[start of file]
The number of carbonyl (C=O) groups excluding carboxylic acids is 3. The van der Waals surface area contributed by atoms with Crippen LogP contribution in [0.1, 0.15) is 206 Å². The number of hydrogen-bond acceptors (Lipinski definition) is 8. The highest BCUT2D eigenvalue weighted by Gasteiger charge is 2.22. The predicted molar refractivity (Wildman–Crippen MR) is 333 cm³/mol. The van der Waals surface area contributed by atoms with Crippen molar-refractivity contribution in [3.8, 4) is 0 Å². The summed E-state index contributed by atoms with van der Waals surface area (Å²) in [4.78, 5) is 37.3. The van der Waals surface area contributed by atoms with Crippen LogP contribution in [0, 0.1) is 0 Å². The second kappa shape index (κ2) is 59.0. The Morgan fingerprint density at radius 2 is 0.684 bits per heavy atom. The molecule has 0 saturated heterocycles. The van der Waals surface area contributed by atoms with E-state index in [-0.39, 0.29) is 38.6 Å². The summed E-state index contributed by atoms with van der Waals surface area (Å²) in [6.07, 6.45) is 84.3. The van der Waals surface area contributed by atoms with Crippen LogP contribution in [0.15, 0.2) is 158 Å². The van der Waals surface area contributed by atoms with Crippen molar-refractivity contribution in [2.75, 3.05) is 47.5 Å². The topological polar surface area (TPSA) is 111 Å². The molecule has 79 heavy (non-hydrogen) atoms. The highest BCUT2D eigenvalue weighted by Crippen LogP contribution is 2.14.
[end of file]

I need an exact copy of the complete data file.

The number of carbonyl (C=O) groups excluding carboxylic acids is 3. The van der Waals surface area contributed by atoms with Crippen LogP contribution in [0.1, 0.15) is 206 Å². The number of hydrogen-bond acceptors (Lipinski definition) is 8. The highest BCUT2D eigenvalue weighted by Gasteiger charge is 2.22. The predicted molar refractivity (Wildman–Crippen MR) is 333 cm³/mol. The van der Waals surface area contributed by atoms with Crippen molar-refractivity contribution in [3.8, 4) is 0 Å². The summed E-state index contributed by atoms with van der Waals surface area (Å²) in [4.78, 5) is 37.3. The van der Waals surface area contributed by atoms with Crippen LogP contribution in [0, 0.1) is 0 Å². The second kappa shape index (κ2) is 59.0. The Morgan fingerprint density at radius 2 is 0.684 bits per heavy atom. The molecule has 0 saturated heterocycles. The van der Waals surface area contributed by atoms with E-state index in [-0.39, 0.29) is 38.6 Å². The summed E-state index contributed by atoms with van der Waals surface area (Å²) in [6.07, 6.45) is 84.3. The van der Waals surface area contributed by atoms with Crippen LogP contribution in [0.15, 0.2) is 158 Å². The van der Waals surface area contributed by atoms with Crippen molar-refractivity contribution in [2.75, 3.05) is 47.5 Å². The topological polar surface area (TPSA) is 111 Å². The molecule has 79 heavy (non-hydrogen) atoms. The highest BCUT2D eigenvalue weighted by Crippen LogP contribution is 2.14.